BOSTON (AP) — The field of competitors for casino licenses in eastern and western Massachusetts took shape on Monday with several companies submitting initial applications along with nonrefundable $400,000 application fees in advance of a key deadline set by the state gaming commission.
Among them was Las Vegas casino developer Steve Wynn, who hopes to build a resort hotel and casino at the site of a former chemical plant in Everett, just north of Boston.
Also submitting a so-called Phase 1 application and paying the entry fee was Mohegan Sun, which has spent several years laying the groundwork for a resort casino in Palmer.
The commission said a total of seven companies, including ones that had submitted applications previously, had met the panel's deadline of 5 p.m. Tuesday. It was unclear if any other developers planned to step forward before the deadline arrived.
The state's 2011 casino law allows for up to three resort casinos in separate regions of the state and one slots parlor.
Wynn, whose prominent Las Vegas properties include the Bellagio, The Mirage and Treasure Island, secured a lease on the 37-acre site in Everett after abandoning an earlier plan to develop a resort casino in Foxborough on land owned by Robert Kraft, owner of the New England Patriots.
Michael Weaver, a spokesman for Wynn, said plans for the project include a resort with 300 to 500 rooms, a luxury spa, fine and casual dining restaurants, meeting and convention space, and a shopping esplanade.
A spokesman for Wynn did not immediately return a call seeking comment on Monday.
Also competing for the eastern Massachusetts casino license are the operators of Suffolk Downs, who had paid the $400,000 fee earlier and formally submitted the application on Monday. They have partnered with Caesar's Entertainment for a proposed $1 billion resort at the site of the 77-year-old racetrack in East Boston.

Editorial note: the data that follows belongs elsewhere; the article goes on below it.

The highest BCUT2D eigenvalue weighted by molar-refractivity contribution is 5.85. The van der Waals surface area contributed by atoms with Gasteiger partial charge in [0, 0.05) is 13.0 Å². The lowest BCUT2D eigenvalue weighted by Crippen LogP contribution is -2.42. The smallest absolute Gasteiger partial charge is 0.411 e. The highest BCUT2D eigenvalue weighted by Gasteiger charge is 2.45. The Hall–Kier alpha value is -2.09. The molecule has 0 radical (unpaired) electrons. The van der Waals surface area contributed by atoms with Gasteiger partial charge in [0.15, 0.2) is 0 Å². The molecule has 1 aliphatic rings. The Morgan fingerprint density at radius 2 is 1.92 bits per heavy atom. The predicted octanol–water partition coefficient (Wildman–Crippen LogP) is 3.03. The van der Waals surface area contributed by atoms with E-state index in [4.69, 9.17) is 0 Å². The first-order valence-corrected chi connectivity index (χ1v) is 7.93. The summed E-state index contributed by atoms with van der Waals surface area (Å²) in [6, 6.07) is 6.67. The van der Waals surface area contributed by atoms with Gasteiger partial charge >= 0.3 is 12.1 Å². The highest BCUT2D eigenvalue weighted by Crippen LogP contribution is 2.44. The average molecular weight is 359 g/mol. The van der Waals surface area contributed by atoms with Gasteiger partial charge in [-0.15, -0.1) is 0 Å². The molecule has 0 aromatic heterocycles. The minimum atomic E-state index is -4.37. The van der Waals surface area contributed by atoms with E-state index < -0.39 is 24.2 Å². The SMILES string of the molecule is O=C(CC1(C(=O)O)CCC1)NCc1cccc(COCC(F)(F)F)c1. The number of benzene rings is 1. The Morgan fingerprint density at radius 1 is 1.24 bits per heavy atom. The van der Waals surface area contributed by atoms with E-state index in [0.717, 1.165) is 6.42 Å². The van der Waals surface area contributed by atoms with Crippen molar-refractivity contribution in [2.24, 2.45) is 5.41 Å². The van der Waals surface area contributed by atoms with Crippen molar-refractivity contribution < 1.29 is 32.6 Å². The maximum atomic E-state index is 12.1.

"This is an economic development initiative that will set the standard for gaming development in Massachusetts and will create thousands of new jobs with real career paths and room for advancement," Richard Fields, a principal owner of Suffolk Downs, said in a statement.
Mohegan Sun on Monday formally joined three other companies competing for the western Massachusetts casino license. MGM Resorts and Penn National Gaming have both proposed casinos in Springfield, and Hard Rock International on Friday announced plans to develop a resort at the Eastern States Exposition in West Springfield.
Mitchell Estess, CEO of the Mohegan Tribal Gaming Authority, said it struck a partnership with New York investment group Brigade Capital Management to bankroll the development, which would feature gambling, a hotel, a spa, retail stores and restaurants on land adjacent to the Massachusetts Turnpike.
Though Mohegan has been working to develop relationships in Palmer for more than three years, "Sometimes you need a deadline to get you to finish your term paper," Estess said of submitting the application just before Tuesday's deadline.
Mohegan's Connecticut casino is approximately 85 miles southeast of Palmer. The company also operates a gambling hall in Pennsylvania.
Jennifer Baruffaldi, spokeswoman for the Citizens for Jobs and Growth in Palmer, said members of the pro-casino group are applauding Mohegan Sun for moving forward with plans that could bring jobs and revenue to the town.
But members of Quaboag Valley Against Casinos said a casino could bring more traffic, divert business from local shops and lure residents to gamble rent and grocery money.
"It brings prostitutes. It brings in drugs," said Iris Cardin, president of the anti-casino group. "This isn't Las Vegas."
The casino law gave first crack in the southeastern Massachusetts region to a federally recognized Massachusetts Indian tribe. The Mashpee Wampanoag tribe has proposed a casino for Taunton, but the gaming commission has said it could begin accepting applications from commercial developers later this year if the tribe does not demonstrate progress in renegotiating a casino compact with the state that was rejected by the U.S. Interior Department or advancing a bid to place the Taunton land in federal trust.
So far, only the Plainridge harness racetrack in Plainville has formally applied for the sole license to operate a slots-only facility. George Carney, president of Raynham Park, a former dog-racing track, told The Associated Press in December that he also planned to seek the slots license.
The gaming commission expects to spend several months reviewing the financial qualifications and backgrounds of the applicants before proceeding to a second and more competitive phase of the casino selection process.
Associated Press Writer Steve LeBlanc contributed to this report.